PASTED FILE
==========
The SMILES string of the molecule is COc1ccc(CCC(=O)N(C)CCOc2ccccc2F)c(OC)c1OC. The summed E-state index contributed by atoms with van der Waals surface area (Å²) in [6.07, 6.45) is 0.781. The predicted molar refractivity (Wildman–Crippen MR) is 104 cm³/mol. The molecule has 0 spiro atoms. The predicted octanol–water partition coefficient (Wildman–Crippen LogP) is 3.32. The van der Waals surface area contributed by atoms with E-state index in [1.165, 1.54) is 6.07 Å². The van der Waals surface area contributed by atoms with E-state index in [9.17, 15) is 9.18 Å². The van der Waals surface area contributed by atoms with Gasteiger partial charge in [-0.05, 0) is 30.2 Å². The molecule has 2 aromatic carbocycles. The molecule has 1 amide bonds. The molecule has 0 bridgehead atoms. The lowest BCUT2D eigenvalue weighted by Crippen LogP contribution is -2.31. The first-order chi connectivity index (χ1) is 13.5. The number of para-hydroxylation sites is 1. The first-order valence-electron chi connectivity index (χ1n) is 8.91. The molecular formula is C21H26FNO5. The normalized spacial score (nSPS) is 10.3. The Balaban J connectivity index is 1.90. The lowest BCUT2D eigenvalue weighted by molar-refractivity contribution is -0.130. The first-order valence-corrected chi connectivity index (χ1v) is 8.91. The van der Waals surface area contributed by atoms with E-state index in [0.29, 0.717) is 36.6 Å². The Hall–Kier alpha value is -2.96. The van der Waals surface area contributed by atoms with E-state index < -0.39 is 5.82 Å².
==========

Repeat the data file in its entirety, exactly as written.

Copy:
The SMILES string of the molecule is COc1ccc(CCC(=O)N(C)CCOc2ccccc2F)c(OC)c1OC. The summed E-state index contributed by atoms with van der Waals surface area (Å²) in [6.07, 6.45) is 0.781. The predicted molar refractivity (Wildman–Crippen MR) is 104 cm³/mol. The molecule has 0 spiro atoms. The predicted octanol–water partition coefficient (Wildman–Crippen LogP) is 3.32. The van der Waals surface area contributed by atoms with E-state index in [1.165, 1.54) is 6.07 Å². The van der Waals surface area contributed by atoms with E-state index in [9.17, 15) is 9.18 Å². The van der Waals surface area contributed by atoms with Gasteiger partial charge in [-0.05, 0) is 30.2 Å². The molecule has 2 aromatic carbocycles. The molecule has 1 amide bonds. The molecule has 0 bridgehead atoms. The lowest BCUT2D eigenvalue weighted by Crippen LogP contribution is -2.31. The first-order chi connectivity index (χ1) is 13.5. The number of para-hydroxylation sites is 1. The first-order valence-electron chi connectivity index (χ1n) is 8.91. The molecular formula is C21H26FNO5. The normalized spacial score (nSPS) is 10.3. The Balaban J connectivity index is 1.90. The lowest BCUT2D eigenvalue weighted by molar-refractivity contribution is -0.130. The first-order valence-corrected chi connectivity index (χ1v) is 8.91. The van der Waals surface area contributed by atoms with E-state index in [0.29, 0.717) is 36.6 Å². The Hall–Kier alpha value is -2.96. The van der Waals surface area contributed by atoms with E-state index < -0.39 is 5.82 Å².